Last Updated: 2014-01-13 13:43:36 UTC
by Johannes Ullrich (Version: 1)
Just like the call "Winter is Coming" in Game of Thrones, we keep hearing IPv6 is coming to our networks spreading doom and gloom to our most priced assets. But just like the clothing worn by some of the actors of the TV show isn't exactly suited for winter, the network security infrastructure deployed currently wouldn't give you a hint that IPv6 is around the corner.
On the other hand, here are some recent numbers:
- Over 25% of Comcast customers are "actively provisioned with native dual stack broadband" (see comcast6.net)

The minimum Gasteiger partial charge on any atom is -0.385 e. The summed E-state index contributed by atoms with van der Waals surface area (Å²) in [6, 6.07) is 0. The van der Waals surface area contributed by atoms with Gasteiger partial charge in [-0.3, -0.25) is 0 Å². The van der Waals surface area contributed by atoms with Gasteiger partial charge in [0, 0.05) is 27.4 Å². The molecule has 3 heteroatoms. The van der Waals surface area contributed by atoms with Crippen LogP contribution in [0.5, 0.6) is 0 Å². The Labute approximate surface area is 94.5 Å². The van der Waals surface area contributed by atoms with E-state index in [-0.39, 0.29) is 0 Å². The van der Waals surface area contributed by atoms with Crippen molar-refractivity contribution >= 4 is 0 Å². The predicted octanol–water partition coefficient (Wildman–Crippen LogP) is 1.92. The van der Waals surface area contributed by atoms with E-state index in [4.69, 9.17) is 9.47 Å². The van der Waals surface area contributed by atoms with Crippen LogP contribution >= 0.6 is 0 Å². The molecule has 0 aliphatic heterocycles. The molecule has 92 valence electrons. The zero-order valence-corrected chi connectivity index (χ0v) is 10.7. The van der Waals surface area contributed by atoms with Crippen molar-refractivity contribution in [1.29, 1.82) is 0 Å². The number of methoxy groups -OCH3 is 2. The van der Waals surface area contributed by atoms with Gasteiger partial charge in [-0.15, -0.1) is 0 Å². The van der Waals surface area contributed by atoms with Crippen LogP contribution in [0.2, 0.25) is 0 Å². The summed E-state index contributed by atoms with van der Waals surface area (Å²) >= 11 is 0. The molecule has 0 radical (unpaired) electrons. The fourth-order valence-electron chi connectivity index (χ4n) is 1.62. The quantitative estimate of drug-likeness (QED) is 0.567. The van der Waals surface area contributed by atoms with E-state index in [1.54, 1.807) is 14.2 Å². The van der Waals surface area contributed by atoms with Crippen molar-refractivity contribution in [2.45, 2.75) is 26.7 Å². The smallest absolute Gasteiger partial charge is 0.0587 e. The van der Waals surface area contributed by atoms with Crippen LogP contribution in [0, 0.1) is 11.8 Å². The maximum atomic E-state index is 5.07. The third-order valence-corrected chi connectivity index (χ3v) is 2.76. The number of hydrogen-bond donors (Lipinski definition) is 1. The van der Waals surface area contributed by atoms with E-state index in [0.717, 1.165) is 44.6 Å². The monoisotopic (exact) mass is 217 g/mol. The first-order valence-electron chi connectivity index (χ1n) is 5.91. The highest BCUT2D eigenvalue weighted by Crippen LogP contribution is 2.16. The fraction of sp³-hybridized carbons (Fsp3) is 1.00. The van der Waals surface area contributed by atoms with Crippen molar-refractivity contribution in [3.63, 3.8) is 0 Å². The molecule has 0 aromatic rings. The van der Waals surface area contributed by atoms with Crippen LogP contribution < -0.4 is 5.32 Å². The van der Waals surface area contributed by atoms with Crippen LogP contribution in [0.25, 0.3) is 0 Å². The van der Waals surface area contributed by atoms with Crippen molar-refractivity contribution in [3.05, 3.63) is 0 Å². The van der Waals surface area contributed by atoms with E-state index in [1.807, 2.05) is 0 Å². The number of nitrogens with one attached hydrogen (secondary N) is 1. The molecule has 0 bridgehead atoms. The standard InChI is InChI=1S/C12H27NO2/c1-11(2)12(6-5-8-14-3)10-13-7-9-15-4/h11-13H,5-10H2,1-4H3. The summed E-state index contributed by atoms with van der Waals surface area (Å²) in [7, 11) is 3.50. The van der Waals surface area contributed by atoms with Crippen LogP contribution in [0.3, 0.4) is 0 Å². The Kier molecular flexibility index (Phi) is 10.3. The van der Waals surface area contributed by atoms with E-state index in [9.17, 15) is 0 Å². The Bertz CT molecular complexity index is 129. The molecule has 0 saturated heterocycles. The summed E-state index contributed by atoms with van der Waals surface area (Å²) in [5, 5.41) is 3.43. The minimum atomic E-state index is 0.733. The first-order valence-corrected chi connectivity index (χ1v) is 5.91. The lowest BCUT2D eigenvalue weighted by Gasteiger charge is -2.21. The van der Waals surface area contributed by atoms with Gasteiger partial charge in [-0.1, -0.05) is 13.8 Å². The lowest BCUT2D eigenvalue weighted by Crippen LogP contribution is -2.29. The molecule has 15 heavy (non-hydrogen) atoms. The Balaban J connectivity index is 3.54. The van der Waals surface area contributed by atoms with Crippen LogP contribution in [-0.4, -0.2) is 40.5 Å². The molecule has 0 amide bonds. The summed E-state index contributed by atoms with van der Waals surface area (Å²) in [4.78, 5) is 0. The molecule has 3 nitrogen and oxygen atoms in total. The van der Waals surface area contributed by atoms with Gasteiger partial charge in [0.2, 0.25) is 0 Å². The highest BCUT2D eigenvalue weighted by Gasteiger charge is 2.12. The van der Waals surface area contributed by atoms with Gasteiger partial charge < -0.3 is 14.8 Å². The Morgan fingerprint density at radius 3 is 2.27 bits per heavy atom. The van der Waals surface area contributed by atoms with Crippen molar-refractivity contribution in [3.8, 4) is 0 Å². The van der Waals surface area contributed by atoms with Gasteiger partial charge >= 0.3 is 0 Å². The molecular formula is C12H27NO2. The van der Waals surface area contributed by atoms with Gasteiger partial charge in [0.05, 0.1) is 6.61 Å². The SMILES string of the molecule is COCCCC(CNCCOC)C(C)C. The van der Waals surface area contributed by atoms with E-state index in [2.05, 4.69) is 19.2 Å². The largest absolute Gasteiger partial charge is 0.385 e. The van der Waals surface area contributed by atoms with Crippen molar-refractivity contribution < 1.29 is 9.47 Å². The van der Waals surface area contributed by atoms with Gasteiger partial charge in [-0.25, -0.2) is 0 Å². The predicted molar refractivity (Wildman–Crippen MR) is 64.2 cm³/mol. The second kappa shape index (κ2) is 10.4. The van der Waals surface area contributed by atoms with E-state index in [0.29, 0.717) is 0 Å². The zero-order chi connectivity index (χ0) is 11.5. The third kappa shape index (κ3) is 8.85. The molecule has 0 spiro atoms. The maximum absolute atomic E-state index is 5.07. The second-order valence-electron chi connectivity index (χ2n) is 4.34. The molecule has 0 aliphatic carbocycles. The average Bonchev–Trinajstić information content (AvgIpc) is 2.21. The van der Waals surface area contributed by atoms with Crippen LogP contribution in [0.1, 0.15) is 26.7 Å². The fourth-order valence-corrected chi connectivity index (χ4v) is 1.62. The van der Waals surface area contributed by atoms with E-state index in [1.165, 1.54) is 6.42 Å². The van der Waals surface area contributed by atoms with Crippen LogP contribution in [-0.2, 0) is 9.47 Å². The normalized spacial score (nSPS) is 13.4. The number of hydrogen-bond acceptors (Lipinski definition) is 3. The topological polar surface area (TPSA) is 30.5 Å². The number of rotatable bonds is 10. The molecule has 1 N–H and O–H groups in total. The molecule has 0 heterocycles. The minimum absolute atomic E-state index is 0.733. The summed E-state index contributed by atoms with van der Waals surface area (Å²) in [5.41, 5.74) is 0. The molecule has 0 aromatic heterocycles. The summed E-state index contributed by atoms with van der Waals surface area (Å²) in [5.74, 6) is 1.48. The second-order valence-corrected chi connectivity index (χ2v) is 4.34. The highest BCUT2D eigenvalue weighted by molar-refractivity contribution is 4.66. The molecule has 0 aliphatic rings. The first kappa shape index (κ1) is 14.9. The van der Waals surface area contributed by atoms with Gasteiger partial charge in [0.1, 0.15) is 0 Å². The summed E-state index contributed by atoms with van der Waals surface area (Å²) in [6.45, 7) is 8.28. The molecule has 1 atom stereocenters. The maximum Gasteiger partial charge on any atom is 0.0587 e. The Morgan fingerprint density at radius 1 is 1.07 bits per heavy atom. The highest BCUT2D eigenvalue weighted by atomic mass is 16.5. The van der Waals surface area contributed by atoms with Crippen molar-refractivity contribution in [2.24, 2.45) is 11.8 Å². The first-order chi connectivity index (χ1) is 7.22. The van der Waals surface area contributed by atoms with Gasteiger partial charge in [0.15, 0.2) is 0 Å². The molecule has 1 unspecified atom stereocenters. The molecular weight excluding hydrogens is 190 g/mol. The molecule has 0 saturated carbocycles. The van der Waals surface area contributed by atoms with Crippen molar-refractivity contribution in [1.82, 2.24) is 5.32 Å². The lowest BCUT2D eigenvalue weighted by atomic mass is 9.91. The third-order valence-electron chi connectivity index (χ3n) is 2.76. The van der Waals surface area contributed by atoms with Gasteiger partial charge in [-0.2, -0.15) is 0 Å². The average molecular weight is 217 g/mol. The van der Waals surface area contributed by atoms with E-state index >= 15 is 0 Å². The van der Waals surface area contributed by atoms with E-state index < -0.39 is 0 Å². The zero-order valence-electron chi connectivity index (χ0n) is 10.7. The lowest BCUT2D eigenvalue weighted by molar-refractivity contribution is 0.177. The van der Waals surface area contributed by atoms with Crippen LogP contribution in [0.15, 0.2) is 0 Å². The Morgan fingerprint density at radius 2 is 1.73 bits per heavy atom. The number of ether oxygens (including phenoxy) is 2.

- 40% of the Verizon Wireless network is using IPv6 as of December 2013 (http://www.worldipv6launch.org/measurements/)
- Between July and December last year, Akamai saw IPv6 traffic go up by about a factor of 5 (http://www.akamai.com/ipv6)
When I made our new "Quickscan" router scanning tool available last week, I left it IPv6 enabled. So it is no surprise, that I am getting e-mails like the following:
The results were "interesting"
A few weeks ago I had installed an IPv6 capable modem and updated my router config to enable IPv6. The results were glorious in that IPv6 ran like a charm.
The sober facts arose when I ran the ISC router scan - it used my IPv6 address, which hooked directly to my desktop (behind my firewall) and pulled up my generally unused native Apache service.
I went over my router config with a fine-tooth comb and realized that my router has no support for IPv6 filtering.
Johannes B. Ullrich, Ph.D.
SANS Technology Institute